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History of the Eden Town Board

In the early days of this nation, many of the colonies established a form of government intimately conducted and controlled by the residents of the towns. All important decisions as to the government, taxes and other matters were actually decided at a meeting of the residents of the town, at which meeting a vote would be taken to determine the proposal at issue. In some states this procedure is still followed.

In New York State, our towns have been organized with an elective legislative body, to wit: the town board. In this legislative body is placed the responsibility for making the present day decisions. Only in special instances is a vote of the inhabitants of the town required.

It is a well-settled rule that advisory referenda are not permitted. The New York Court of Appeals ruled that no referendum can be held by a local government in the absence of the constitutional or statutory authorization. "Government by representation is still the rule. Direct action by the people is the exception."(McCabe at 413)

Thus in the absence of express statutory provision, the holding of an advisory referendum by a municipality is not authorized.

When a town board member votes on the proposal before the town board, he or she is representing, through that vote, the views of all of the residents of the town. Thus, a high personal responsibility rests on individual town board members. It requires that they exercise careful consideration in making important decisions which will affect the lives of town residents and businesses.

Town government, therefore, is run by the town board as the executive, administrative and legislative body of the town. A town board, as a group, is the executive head of the town, there being no true executive in town government comparable with the status of a major of a city or village, or with the governor of the state. Thus, while the supervisor presides at town board meetings and may be assigned certain powers of administration and supervision, the additional duties and responsibilities of supervisor are only those which result from that position's statutory role as town treasurer.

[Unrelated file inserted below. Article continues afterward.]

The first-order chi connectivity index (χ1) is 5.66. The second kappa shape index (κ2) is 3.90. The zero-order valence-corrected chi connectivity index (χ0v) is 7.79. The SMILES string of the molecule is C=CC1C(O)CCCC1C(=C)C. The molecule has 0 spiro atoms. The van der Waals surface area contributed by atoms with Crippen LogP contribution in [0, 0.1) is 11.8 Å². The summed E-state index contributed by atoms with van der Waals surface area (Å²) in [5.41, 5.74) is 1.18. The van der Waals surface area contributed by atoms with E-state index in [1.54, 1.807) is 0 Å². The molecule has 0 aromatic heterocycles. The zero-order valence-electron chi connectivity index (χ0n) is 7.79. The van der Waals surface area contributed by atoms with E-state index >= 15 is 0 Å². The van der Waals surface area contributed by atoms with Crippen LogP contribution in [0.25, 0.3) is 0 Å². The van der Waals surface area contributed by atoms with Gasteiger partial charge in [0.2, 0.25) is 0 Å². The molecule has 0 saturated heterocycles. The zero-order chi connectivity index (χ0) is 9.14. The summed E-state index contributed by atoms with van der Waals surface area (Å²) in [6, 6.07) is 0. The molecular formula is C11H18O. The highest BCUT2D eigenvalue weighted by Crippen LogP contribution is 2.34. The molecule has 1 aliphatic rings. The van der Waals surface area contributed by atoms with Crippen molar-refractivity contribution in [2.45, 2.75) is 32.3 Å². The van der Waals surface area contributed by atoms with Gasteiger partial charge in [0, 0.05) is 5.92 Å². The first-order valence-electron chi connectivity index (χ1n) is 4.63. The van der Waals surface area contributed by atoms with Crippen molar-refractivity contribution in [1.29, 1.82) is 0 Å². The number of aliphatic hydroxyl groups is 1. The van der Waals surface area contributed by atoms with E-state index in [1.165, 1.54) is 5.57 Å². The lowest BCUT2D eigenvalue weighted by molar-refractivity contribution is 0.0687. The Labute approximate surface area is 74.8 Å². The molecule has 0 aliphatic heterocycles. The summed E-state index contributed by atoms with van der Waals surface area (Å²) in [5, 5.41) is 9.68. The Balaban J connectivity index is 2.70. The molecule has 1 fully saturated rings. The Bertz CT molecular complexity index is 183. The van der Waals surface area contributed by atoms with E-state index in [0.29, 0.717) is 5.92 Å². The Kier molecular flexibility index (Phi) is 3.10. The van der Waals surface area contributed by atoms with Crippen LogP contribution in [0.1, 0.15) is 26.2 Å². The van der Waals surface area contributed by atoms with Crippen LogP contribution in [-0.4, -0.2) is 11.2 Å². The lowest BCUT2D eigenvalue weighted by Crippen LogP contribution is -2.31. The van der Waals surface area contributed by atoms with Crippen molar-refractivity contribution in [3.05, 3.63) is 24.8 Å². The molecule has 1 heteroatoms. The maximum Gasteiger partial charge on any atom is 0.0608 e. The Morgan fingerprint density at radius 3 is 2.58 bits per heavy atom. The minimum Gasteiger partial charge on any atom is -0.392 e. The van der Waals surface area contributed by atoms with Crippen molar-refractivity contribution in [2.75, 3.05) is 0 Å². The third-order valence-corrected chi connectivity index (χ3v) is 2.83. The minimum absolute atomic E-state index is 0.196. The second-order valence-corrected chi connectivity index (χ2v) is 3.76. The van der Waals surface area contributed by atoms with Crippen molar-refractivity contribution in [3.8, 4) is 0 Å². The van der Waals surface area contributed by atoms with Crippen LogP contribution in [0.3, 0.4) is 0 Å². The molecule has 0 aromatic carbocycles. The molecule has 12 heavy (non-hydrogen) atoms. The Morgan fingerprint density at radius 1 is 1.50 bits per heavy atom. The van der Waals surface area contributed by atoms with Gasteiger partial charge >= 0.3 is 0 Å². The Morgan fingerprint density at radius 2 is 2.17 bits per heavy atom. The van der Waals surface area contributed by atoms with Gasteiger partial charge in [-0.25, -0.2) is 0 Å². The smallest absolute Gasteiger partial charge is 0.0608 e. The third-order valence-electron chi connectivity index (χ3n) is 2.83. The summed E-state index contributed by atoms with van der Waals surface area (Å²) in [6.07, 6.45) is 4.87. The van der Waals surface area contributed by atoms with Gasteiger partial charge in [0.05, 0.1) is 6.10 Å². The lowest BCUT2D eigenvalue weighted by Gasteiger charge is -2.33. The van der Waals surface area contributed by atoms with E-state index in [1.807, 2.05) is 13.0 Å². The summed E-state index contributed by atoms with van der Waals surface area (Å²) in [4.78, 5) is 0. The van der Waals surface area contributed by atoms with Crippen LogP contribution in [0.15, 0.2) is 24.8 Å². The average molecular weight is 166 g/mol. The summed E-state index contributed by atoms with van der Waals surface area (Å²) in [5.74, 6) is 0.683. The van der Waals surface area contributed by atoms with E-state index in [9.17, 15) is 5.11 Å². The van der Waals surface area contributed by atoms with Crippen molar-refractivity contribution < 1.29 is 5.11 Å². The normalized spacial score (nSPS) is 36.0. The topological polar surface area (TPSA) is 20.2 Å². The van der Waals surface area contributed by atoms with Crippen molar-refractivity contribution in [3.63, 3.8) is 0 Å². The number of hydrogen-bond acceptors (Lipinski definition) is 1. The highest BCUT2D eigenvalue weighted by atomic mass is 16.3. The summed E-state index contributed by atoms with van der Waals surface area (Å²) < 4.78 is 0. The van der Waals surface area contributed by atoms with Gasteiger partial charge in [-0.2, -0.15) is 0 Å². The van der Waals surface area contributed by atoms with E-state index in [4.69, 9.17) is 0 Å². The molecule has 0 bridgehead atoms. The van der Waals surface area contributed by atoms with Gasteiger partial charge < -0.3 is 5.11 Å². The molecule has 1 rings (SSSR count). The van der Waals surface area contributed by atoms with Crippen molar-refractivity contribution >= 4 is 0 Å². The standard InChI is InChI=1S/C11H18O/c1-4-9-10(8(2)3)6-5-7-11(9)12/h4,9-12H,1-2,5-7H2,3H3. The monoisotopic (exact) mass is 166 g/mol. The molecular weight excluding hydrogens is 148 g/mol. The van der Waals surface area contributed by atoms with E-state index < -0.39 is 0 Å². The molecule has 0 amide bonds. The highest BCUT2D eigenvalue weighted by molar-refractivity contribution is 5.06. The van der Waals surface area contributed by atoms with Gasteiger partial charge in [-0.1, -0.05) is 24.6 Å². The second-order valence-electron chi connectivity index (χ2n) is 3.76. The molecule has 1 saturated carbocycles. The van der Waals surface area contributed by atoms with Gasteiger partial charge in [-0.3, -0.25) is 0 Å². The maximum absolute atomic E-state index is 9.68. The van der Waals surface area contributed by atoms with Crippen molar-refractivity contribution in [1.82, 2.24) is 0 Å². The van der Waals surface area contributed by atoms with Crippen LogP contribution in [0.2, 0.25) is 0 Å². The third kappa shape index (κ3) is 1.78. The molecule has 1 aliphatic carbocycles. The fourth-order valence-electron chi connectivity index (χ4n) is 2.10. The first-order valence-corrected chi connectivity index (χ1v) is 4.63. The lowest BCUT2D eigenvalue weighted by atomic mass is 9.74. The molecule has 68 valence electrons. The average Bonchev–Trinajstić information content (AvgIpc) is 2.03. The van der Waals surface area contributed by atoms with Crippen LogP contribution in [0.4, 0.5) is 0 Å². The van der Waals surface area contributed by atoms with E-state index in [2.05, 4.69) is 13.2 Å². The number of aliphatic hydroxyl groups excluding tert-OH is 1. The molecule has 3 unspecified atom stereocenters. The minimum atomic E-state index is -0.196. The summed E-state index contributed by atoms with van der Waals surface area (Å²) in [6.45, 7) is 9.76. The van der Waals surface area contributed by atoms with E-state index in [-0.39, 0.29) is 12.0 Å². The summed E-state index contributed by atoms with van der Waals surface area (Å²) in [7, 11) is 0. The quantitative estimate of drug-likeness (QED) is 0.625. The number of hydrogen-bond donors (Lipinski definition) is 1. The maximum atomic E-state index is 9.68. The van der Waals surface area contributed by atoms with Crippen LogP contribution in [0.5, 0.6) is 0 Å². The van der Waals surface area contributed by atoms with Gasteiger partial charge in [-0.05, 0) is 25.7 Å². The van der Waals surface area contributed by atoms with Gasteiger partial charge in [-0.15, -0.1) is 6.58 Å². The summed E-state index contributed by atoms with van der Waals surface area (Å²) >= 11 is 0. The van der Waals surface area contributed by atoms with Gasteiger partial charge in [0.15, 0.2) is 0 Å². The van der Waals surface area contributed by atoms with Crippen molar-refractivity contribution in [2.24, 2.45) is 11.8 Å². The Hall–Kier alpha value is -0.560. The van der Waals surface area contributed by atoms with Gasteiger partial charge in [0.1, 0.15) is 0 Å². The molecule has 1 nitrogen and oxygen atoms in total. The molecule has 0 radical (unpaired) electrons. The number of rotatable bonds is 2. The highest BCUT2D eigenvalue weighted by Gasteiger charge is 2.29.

Many state statutes, despite the distinctions just mentioned, still refer to supervisor of a town as the "chief executive officer" for the limited purposes of the statute where the reference appears.

Prior to January 1, 1964, authority for town board action had to be found in specific state legislation or in the constitution. The grant of power contained in those enabling statutes had been strictly and narrowly construed and a town board could not assume powers and duties which it had not been specifically given by statute.

However, since January 1, 1964, all towns have enjoyed constitutional home rule powers. Towns are now able to enact local laws respecting subjects within the realm of "property, affairs and government" of the town provided the laws are not inconsistent with the Constitution or a law of general statewide applicability enacted by the State Legislature (eg., laws on competitive bidding, open meetings, ethics and the like).

In addition, towns may adopt local laws concerning a number of subjects specified in the Constitution and the Municipal Home Rule Law whether they are, or are not, "property, affairs and government" again so long as such local laws are not inconsistent with general law applicable to all towns, and provided there has been no statutory restriction against such legislation.

Under this constitutional authority, it is even possible for a town board to adopt local laws which may change provisions of a state law which is not generally applicable to all towns in the state, provided the subject matter comes within this term of "property, affairs and government".

Since 1974, with certain limited exceptions, towns may even supersede provision of Town Law regardless of their general applicability. For instance, a town may use this local law power to adjust terms of office or the size and membership of various town bodies such as the zoning board of appeals.

Besides the above described legislative powers of a town board, the Town Law and other state statutes contain authority for town board to act in a variety of specific areas. These laws have been extensively amended over the years to the point where town boards now have authority to supply almost every public function or service that any other municipality may provide, subject to compliance with any specific rules found therein prescribing methods of procedure, notices, referenda if any, etc.*

*Town Law Manual 1998, pages 5,6,& 7.